It’s better for me to not become friendly with this person. I’d rather not have a conversation with him, ask him why he listens to NPR. Does he like NPR or is it because we’re in the Bay Area? A subliminal sales pitch. I never listen to it, personally. I don’t like all the bad news. It gets depressing. Doesn’t he think it’s depressing? All that bad news all the time. Something’s always exploding. Something is almost always falling apart or in flames and wouldn’t you rather listen to the cool jazz or something? Doesn’t he have enough to worry about, places like this get robbed all the time. People get shot in places like this. Never mind what’s happening in Yemen or wherever the fuck.

All of this would be interesting, but it would make my buying condoms from him uncomfortable. Or feel like he was disappointed in me when I buy beer just before he closes for the night. If he was able to keep track of it all, he’d know more about me than I am comfortable with. But he probably isn’t. He’s probably just a guy who runs a store and is aware that I come in about once a week or so. I am just one of many youngish men in this neighborhood sporting bad beards and pretending they are more young than ish.

He is frequently on the phone, talking over the NPR. The last time I was there, he was considerably more haggard, the NPR was at a whisper, he was still behind the counter working, grabbing packs of cigarettes for strangers or exchanging an airplane bottle of booze for a mess of coins on his counter, counting and losing his place in both the conversation and the counting.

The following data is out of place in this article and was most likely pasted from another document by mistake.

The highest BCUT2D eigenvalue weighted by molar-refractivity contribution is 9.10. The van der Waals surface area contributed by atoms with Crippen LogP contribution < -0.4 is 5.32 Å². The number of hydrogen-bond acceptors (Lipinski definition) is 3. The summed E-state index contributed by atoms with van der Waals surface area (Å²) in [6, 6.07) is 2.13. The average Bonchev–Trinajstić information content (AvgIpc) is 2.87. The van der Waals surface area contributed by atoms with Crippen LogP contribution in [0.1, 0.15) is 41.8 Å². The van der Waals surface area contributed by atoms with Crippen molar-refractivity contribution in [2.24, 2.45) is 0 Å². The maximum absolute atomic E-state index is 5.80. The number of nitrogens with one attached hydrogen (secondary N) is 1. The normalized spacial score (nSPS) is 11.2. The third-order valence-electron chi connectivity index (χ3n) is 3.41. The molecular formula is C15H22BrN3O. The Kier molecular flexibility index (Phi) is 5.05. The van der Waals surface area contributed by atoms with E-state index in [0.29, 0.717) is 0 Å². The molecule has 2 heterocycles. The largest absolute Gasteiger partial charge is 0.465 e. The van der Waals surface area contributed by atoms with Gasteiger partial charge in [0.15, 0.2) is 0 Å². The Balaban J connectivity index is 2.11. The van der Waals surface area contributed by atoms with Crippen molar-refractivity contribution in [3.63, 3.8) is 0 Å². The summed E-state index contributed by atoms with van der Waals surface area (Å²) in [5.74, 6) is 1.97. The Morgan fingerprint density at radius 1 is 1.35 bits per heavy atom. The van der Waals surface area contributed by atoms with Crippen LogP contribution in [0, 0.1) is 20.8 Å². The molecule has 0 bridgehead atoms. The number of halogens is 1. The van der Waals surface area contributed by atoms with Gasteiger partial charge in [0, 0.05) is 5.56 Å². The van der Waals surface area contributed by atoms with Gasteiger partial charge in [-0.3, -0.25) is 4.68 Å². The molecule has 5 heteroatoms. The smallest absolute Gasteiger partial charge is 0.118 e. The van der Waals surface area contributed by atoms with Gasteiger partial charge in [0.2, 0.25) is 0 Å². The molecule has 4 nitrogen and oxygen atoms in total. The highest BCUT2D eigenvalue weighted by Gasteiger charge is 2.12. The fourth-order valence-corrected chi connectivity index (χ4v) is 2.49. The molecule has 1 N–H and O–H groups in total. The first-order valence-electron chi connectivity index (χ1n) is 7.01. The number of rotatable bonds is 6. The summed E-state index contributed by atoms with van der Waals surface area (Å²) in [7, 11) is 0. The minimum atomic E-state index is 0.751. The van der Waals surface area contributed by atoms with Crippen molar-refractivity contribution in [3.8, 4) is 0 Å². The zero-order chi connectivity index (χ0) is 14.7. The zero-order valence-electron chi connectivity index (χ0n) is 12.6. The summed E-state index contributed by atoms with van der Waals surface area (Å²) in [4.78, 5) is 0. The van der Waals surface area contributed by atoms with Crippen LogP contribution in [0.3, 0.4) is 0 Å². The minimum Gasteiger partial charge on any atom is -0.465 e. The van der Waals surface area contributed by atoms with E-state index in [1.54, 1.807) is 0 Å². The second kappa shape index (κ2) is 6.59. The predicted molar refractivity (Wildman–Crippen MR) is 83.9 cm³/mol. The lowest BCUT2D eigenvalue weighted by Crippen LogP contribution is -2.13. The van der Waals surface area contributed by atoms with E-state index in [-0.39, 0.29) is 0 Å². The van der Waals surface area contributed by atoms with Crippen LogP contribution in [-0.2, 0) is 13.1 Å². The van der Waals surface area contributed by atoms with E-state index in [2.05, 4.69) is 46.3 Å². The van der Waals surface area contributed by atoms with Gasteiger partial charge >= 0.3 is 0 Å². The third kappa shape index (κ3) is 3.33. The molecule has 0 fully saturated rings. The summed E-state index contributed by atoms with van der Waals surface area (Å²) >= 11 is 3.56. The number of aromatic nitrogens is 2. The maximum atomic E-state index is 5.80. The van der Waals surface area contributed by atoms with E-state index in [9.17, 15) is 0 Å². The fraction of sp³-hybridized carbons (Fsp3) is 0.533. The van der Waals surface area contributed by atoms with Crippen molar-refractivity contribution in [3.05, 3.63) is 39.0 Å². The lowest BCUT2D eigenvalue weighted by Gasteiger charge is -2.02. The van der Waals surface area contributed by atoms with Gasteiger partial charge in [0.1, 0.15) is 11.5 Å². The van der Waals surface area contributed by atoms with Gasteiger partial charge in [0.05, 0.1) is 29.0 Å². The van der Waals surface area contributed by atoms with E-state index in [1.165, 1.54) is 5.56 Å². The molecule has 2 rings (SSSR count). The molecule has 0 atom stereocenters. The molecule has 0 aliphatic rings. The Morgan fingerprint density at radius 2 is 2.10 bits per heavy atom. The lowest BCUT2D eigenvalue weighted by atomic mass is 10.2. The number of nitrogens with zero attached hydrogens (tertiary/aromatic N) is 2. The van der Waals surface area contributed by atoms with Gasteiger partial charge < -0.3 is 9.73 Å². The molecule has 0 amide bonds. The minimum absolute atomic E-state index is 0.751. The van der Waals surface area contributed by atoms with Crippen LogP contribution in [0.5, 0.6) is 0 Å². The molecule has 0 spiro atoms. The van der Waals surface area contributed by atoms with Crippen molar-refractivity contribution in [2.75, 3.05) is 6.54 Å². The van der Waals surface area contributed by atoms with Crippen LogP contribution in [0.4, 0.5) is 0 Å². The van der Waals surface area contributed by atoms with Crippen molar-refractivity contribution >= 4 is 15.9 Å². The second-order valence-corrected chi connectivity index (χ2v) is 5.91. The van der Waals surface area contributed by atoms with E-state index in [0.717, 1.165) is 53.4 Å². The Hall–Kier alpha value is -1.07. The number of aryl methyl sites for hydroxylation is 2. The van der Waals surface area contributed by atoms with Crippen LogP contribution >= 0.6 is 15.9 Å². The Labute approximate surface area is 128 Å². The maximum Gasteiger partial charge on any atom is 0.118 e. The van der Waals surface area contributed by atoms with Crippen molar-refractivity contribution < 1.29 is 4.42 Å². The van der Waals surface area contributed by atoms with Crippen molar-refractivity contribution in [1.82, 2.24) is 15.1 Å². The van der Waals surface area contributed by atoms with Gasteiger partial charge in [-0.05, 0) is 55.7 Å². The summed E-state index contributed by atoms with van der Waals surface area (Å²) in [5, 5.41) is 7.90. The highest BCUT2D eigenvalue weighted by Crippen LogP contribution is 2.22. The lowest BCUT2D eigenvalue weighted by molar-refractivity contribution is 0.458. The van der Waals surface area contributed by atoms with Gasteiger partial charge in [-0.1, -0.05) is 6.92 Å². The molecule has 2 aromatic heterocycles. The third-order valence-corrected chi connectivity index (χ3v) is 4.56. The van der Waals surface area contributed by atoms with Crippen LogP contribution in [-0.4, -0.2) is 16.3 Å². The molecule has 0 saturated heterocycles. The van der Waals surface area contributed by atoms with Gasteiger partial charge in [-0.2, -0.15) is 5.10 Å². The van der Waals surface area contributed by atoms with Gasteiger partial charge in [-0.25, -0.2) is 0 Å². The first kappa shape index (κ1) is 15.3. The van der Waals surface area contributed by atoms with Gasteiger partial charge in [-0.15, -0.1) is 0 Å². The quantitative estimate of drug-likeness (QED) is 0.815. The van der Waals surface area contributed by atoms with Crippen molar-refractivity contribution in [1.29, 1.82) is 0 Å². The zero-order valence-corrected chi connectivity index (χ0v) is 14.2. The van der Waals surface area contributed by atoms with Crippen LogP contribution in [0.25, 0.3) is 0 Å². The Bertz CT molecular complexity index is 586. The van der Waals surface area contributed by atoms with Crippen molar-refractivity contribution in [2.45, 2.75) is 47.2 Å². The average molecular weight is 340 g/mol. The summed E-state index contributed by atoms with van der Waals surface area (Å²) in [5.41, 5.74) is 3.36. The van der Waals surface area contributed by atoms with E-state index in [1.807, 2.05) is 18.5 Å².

“The body is at the morgue, yes. Yes, the morgue.” Suddenly, we’re even. I know more about him than I should, now. I know that someone is dead. I know that he’s in charge of knowing where that dead person is. I find myself briefly wondering if he killed someone. But he said morgue, so it’s probably all above board and I’m a racist. I shoo that away, and try to mask my thinking that he might have killed someone as ‘I hope others don’t think that he killed someone’ and I comfortably pat down my NPR ideals to make sure the brown man hasn’t stolen them from me.

Whoever he’s talking to might also be counting change, there’s a lot of clarifications to be made, he keeps repeating himself. Maybe the cellphone connection is being difficult.

I am buying one of those logs in a bag for my fireplace. They recently switched from Duraflame, to a “Green” log. Something made out of wax paper barrels or something. I didn’t read the bag before I lit it on fire. I don’t think they sell a lot of those logs, it’s more of a display. Just in case you get a fireplace. Just in case you suddenly have reason for ornamental flame. We have a stack of them. It’s a bright yellow tower of flammable, log shaped, chemicals, we should probably get the green alternative. The logs are near the too-loud NPR radio.